While I was at Winchester my father’s affairs went from bad to worse. He gave up his practice at the bar, and, unfortunate that he was, took another farm. It is odd that a man should conceive — and in this case a highly educated and a very clever man — that farming should be a business in which he might make money without any special education or apprenticeship. Perhaps of all trades it is the one in which an accurate knowledge of what things should be done, and the best manner of doing them, is most necessary. And it is one also for success in which a sufficient capital is indispensable. He had no knowledge, and, when he took this second farm, no capital. This was the last step preparatory to his final ruin.
Route 2 from Quebec southward to Montreal could be one of the most beautiful roads in the world if it weren't for the clutter of villas and bathing huts that have mushroomed along it since the war. It follows the great river exactly, clinging to the north bank, and I knew it well from bathing picnics as a child. But the Saint Lawrence Seaway had been opened since then, and the steady stream of big ships with their thudding engines and haunting sirens and whistles were a new thrill.
"Be with you in a moment," said M. edgily. "You go along and stack the cards."
Now there was extra traffic in the street below the windows. The woman's orchestra came trooping down the pavement toward the entrance. Twenty laughing, talking girls carrying their instruments-violin and wind instrument cases, satchels with their scores-and four of them with the drums. A gay, happy little crocodile. Bond was reflecting that some people still seemed to find life fun in the Soviet Sector, when his glasses picked out and stayed on the girl carrying the cello. Bond's masticating jaws stopped still, and then reflectively went on with their chewing as he twisted the screw to depress the sniperscope and keep her in its center.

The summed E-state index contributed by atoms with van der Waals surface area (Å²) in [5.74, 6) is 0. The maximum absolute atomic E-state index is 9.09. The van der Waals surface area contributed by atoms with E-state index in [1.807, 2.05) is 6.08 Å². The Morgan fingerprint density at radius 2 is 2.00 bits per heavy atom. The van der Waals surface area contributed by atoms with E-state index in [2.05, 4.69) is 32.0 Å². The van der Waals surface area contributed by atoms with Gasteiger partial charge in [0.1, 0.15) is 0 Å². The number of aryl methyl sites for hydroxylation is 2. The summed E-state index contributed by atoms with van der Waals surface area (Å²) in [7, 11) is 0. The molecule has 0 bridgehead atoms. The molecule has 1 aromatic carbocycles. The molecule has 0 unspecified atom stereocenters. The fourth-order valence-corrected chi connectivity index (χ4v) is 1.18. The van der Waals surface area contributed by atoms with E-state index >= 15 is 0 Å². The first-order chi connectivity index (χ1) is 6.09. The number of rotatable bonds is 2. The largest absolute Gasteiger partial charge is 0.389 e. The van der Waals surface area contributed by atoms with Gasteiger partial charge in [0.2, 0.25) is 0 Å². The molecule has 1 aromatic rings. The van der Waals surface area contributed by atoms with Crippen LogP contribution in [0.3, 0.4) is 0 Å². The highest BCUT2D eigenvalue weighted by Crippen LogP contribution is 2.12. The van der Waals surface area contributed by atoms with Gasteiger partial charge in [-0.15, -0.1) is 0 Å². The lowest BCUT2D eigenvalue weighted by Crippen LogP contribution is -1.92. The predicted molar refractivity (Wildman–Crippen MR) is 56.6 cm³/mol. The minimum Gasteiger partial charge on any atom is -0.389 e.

That phrase about "refreshing your memory." How often had Major Smythe himself used it when he was trying to trap a German liar? Take your time! You've been ready for something like this for years. Major Smythe shook his head doubtfully. "Can't say it does."
Something in Major Smythe was relieved. Now at least the battle of wits, the trying to invent alibis, the evasions, were over. If this man Bond had got to the Foos, to either of them, they would have spilled the beans. The last thing they wanted was to get in bad with the government, and anyway there was only about six inches of the stuff left.
I can easily believe that a girl should be taught to wish to love by reading how Laura Bell loved Pendennis. Pendennis was not in truth a very worthy man, nor did he make a very good husband; but the girl’s love was so beautiful, and the wife’s love when she became a wife so womanlike, and at the same time so sweet, so unselfish, so wifely, so worshipful — in the sense in which wives are told that they ought to worship their husband — that I cannot believe that any girl can be injured, or even not benefited, by reading of Laura’s love.
'Me, Master Copperfield?' said Uriah. 'Oh, no! I'm a very umble person.'